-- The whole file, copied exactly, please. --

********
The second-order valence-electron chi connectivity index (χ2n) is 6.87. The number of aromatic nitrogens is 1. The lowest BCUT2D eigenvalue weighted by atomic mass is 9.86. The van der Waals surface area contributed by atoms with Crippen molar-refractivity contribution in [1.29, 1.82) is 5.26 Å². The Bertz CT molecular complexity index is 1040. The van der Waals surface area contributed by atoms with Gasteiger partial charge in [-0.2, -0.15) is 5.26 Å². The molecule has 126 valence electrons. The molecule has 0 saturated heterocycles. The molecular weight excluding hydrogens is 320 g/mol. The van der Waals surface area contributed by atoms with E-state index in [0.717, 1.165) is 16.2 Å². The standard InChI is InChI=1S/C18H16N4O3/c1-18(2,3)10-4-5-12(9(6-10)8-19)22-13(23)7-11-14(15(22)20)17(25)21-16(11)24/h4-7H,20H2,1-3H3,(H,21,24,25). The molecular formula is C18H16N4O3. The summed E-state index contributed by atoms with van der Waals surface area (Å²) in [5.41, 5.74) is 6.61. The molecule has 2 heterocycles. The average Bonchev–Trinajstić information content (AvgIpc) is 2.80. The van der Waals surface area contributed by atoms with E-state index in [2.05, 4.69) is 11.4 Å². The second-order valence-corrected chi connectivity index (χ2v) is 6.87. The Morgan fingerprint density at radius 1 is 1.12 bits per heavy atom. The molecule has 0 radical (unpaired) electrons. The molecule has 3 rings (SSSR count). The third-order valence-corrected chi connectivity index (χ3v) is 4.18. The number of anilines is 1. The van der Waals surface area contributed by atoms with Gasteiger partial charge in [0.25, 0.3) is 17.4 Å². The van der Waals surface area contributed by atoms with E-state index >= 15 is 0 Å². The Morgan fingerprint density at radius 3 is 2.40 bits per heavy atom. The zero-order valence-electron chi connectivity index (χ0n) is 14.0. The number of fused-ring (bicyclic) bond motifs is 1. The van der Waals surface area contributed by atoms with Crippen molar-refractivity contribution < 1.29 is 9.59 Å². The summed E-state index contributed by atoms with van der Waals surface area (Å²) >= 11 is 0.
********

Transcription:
The second-order valence-electron chi connectivity index (χ2n) is 6.87. The number of aromatic nitrogens is 1. The lowest BCUT2D eigenvalue weighted by atomic mass is 9.86. The van der Waals surface area contributed by atoms with Crippen molar-refractivity contribution in [1.29, 1.82) is 5.26 Å². The Bertz CT molecular complexity index is 1040. The van der Waals surface area contributed by atoms with Gasteiger partial charge in [-0.2, -0.15) is 5.26 Å². The molecule has 126 valence electrons. The molecule has 0 saturated heterocycles. The molecular weight excluding hydrogens is 320 g/mol. The van der Waals surface area contributed by atoms with E-state index in [0.717, 1.165) is 16.2 Å². The standard InChI is InChI=1S/C18H16N4O3/c1-18(2,3)10-4-5-12(9(6-10)8-19)22-13(23)7-11-14(15(22)20)17(25)21-16(11)24/h4-7H,20H2,1-3H3,(H,21,24,25). The molecular formula is C18H16N4O3. The summed E-state index contributed by atoms with van der Waals surface area (Å²) in [5.41, 5.74) is 6.61. The molecule has 2 heterocycles. The average Bonchev–Trinajstić information content (AvgIpc) is 2.80. The van der Waals surface area contributed by atoms with E-state index in [2.05, 4.69) is 11.4 Å². The second-order valence-corrected chi connectivity index (χ2v) is 6.87. The Morgan fingerprint density at radius 1 is 1.12 bits per heavy atom. The molecule has 0 radical (unpaired) electrons. The molecule has 3 rings (SSSR count). The third-order valence-corrected chi connectivity index (χ3v) is 4.18. The number of anilines is 1. The van der Waals surface area contributed by atoms with Gasteiger partial charge in [0.25, 0.3) is 17.4 Å². The van der Waals surface area contributed by atoms with E-state index >= 15 is 0 Å². The Morgan fingerprint density at radius 3 is 2.40 bits per heavy atom. The zero-order valence-electron chi connectivity index (χ0n) is 14.0. The number of fused-ring (bicyclic) bond motifs is 1. The van der Waals surface area contributed by atoms with Crippen molar-refractivity contribution < 1.29 is 9.59 Å². The summed E-state index contributed by atoms with van der Waals surface area (Å²) >= 11 is 0.